16 November 2011—All cameras capture the intensity of light as it strikes their imaging chips. Color filters provide a second set of data, sorting the rays into different wavelengths. But new devices—including one produced commercially and others still in the lab—are starting to capture a third piece of information: angle. This allows cameras to go beyond focusing on a single plane to measuring images at many different depths of a scene at once. Cameras that capture both intensity and angle will allow for refocusing already-snapped pictures, lensless cameras, and the creation of 3-D images with a single camera, according to researchers in several competing groups.
Alyosha Molnar, assistant professor of electrical and computer engineering at Cornell University, in Ithaca, N.Y., has developed angle-sensitive pixels for CMOS imagers. Each pixel is made up of a photodiode beneath two layers of diffraction grating, one of which is slightly out of alignment with the other. The top grating creates an interference pattern on the grating beneath it. Depending on how that pattern of light and darkness lines up with the second grating, light will either pass through to the photodiode below or be blocked. So whether the diode sees bright light or dim depends on the angle the light is coming from.
Forming an image requires having a detector with pixels in many different orientations and gratings with different amounts of spacing between them. Taken together, all the pixels produce a series of measurements that can be processed using a mathematical function known as the Fourier transform to create an image with any focus the user chooses. “The chip gives you the transformed version of a standard bitmap,” Molnar says. “You transform it back.” And because the camera can use the same data to produce two images at different depths, it can also generate a 3-D image. Molnar says that smartphones may one day make 3-D movies using this technology.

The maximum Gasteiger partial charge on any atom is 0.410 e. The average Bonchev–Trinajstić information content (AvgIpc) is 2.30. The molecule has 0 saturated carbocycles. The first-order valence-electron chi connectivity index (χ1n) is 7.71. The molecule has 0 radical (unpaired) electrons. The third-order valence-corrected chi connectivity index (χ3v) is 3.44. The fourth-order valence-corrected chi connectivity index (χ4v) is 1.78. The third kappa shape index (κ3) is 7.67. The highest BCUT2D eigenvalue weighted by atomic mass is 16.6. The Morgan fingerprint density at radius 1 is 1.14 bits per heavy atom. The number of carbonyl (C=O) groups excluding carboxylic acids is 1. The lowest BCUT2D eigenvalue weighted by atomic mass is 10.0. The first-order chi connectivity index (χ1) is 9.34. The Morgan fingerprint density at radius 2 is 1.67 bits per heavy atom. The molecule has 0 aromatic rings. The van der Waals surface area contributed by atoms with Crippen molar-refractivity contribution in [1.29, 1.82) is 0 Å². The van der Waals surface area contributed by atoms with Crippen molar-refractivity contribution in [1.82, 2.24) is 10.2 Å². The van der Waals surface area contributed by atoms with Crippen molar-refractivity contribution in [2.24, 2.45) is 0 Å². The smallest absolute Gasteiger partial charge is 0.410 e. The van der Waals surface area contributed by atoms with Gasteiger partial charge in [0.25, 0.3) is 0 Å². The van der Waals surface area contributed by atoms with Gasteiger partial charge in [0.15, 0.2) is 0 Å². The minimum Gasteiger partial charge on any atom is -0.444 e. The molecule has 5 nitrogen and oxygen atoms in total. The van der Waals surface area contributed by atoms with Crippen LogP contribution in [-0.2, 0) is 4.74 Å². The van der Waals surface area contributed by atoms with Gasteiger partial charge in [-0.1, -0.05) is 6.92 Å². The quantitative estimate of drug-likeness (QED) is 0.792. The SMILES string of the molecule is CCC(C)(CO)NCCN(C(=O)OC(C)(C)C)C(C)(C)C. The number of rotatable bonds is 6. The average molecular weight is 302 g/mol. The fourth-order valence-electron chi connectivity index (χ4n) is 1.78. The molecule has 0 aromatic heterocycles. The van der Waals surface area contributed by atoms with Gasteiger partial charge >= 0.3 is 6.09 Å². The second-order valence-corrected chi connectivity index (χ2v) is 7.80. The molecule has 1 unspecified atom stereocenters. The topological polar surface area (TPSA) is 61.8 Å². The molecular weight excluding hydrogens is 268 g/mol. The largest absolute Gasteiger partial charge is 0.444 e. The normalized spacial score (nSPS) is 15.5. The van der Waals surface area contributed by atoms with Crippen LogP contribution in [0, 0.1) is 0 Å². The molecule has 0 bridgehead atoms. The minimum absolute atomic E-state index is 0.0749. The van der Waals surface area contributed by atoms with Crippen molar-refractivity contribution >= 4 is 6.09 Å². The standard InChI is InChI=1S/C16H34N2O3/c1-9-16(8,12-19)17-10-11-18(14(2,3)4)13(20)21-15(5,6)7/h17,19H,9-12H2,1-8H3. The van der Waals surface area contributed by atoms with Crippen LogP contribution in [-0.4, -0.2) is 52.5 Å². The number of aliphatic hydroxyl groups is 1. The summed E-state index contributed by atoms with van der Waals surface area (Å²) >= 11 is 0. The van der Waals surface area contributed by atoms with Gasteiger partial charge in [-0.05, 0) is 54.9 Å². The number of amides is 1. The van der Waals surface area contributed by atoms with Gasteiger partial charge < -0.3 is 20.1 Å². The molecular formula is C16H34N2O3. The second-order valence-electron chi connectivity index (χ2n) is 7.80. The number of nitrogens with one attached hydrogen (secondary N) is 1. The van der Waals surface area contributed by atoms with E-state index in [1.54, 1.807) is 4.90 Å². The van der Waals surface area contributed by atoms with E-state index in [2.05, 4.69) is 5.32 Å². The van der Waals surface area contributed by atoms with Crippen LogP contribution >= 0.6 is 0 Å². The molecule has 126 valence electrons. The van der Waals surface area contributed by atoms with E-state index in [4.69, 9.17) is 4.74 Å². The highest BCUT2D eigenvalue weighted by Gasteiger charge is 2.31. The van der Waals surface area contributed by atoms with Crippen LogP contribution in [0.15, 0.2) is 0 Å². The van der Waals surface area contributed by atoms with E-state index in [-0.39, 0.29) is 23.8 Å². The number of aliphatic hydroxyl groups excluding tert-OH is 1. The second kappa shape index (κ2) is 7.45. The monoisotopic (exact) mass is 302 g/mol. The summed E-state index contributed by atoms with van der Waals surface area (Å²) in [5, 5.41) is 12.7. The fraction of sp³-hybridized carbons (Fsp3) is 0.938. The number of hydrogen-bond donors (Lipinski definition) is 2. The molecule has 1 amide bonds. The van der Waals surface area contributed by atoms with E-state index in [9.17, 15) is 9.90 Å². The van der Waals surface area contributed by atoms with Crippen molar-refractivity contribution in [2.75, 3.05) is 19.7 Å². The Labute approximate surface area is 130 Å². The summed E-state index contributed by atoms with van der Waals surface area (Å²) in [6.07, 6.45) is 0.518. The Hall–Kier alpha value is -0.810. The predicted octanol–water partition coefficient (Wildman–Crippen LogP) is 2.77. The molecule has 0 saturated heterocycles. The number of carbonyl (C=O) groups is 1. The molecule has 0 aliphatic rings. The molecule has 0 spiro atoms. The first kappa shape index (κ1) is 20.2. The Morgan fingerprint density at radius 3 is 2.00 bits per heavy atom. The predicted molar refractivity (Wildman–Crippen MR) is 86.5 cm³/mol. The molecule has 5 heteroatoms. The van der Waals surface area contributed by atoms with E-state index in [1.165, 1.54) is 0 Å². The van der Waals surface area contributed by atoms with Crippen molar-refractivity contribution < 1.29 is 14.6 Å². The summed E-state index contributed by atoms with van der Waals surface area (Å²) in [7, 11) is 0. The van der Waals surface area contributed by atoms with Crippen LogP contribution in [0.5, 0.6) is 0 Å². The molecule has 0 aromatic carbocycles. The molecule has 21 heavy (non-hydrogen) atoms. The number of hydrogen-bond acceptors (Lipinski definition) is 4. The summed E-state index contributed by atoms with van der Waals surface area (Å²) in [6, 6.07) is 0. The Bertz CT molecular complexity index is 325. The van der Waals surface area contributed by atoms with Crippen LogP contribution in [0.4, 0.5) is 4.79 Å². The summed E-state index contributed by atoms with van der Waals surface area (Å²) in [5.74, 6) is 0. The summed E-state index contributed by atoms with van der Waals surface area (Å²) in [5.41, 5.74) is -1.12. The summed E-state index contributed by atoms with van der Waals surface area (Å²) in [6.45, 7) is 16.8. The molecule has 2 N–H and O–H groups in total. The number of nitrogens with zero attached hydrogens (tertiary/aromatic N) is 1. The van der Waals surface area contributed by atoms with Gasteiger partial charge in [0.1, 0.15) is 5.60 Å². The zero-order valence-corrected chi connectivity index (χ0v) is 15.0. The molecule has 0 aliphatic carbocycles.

According to Molnar, camera chips with angle-sensitive pixels—known as light-field imagers—should be cheap to produce, because the gratings are inscribed in the layers of wires that are already built into the detector. The diffraction gratings can be added simply by changing the interconnect layout in an image chip’s design. “The result is, it’s basically free,” he says.
A newer approach, which Molnar is presenting in December at the IEEE International Electron Devices Meeting, would inscribe the gratings in the glass on the surface of the detector, generating the same diffraction patterns while blocking less light, thus making the device more sensitive.
Molnar says his approach should be cheaper than a similar technology already hitting the market. Lytro, a start-up in Mountain View, Calif., has introduced a consumer camera that allows users to snap pictures first and focus later. The company started taking orders for the cameras in October and promises to start shipping them in 2012. The product is based on technology developed at Stanford by Lytro founder and CEO Ren Ng.
The heart of the device is an array of microlenses that lie over the detector. The microlenses focus light rays from different angles on different pixels in the detector, which yields images at many depths but leads to fairly low resolution. “You lose a lot of resolution, but you get freedom of refocusing afterwards,” says Ramesh Raskar, head of the Camera Culture group at the MIT Media Lab, who is familiar with the technology but not involved with Lytro.
Raskar has come up with a different approach. He places a patterned piece of glass between the camera’s lens and the image sensor chip. Raskar describes it as the effect of light passing through a screen door. The screen attenuates the light rays entering the lens, with the amount of attenuation depending on the angle of the ray. He says his method is similar to the microlens technique but with no loss in resolution. However, for consumers, the Lytro approach might be preferable, Raskar says, because it doesn’t require as much computing power as his technique.
Molnar thinks the existence of three technologies—Lytro’s, Raskar’s, and his—will help push the concept of computational photography forward. And Raskar agrees. “It’s redefining the notion of a camera,” he says. “When we went from film to digital, we really didn’t see any variations in the technology of photography itself. I think now we’re seeing a second generation of camera technology—that you will actually be able to go beyond what a film camera could do.”
A version of this article appeared in the December 2011 print edition of IEEE Spectrum.
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